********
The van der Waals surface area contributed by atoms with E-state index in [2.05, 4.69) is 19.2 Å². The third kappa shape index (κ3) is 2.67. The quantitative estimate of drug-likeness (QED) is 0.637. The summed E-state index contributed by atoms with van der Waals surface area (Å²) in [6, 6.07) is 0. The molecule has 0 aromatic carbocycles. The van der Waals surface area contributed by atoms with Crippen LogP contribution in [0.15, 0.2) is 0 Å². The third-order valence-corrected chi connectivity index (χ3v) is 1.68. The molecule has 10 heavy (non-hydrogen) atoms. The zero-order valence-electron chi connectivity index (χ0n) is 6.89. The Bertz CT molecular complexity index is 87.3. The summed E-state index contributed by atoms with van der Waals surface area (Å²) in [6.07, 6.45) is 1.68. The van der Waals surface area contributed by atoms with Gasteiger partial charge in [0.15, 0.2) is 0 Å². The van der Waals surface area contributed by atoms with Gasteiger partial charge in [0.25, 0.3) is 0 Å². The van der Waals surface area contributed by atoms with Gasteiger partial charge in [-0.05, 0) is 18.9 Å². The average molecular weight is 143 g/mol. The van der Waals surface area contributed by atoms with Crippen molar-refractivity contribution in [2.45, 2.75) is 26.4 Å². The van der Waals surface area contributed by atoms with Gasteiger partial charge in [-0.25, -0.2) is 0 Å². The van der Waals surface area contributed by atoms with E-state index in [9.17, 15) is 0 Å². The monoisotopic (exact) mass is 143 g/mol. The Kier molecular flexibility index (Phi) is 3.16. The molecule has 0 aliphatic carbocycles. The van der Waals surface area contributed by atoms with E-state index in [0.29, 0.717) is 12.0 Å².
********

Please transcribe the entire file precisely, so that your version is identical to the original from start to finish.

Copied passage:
The van der Waals surface area contributed by atoms with E-state index in [2.05, 4.69) is 19.2 Å². The third kappa shape index (κ3) is 2.67. The quantitative estimate of drug-likeness (QED) is 0.637. The summed E-state index contributed by atoms with van der Waals surface area (Å²) in [6, 6.07) is 0. The molecule has 0 aromatic carbocycles. The van der Waals surface area contributed by atoms with Crippen LogP contribution in [0.15, 0.2) is 0 Å². The third-order valence-corrected chi connectivity index (χ3v) is 1.68. The molecule has 10 heavy (non-hydrogen) atoms. The zero-order valence-electron chi connectivity index (χ0n) is 6.89. The Bertz CT molecular complexity index is 87.3. The summed E-state index contributed by atoms with van der Waals surface area (Å²) in [6.07, 6.45) is 1.68. The van der Waals surface area contributed by atoms with Gasteiger partial charge in [0.15, 0.2) is 0 Å². The van der Waals surface area contributed by atoms with Gasteiger partial charge in [0.25, 0.3) is 0 Å². The van der Waals surface area contributed by atoms with Gasteiger partial charge in [-0.05, 0) is 18.9 Å². The average molecular weight is 143 g/mol. The van der Waals surface area contributed by atoms with Crippen molar-refractivity contribution in [2.45, 2.75) is 26.4 Å². The van der Waals surface area contributed by atoms with Gasteiger partial charge in [-0.25, -0.2) is 0 Å². The van der Waals surface area contributed by atoms with E-state index in [9.17, 15) is 0 Å². The monoisotopic (exact) mass is 143 g/mol. The Kier molecular flexibility index (Phi) is 3.16. The molecule has 0 aliphatic carbocycles. The van der Waals surface area contributed by atoms with E-state index in [0.29, 0.717) is 12.0 Å².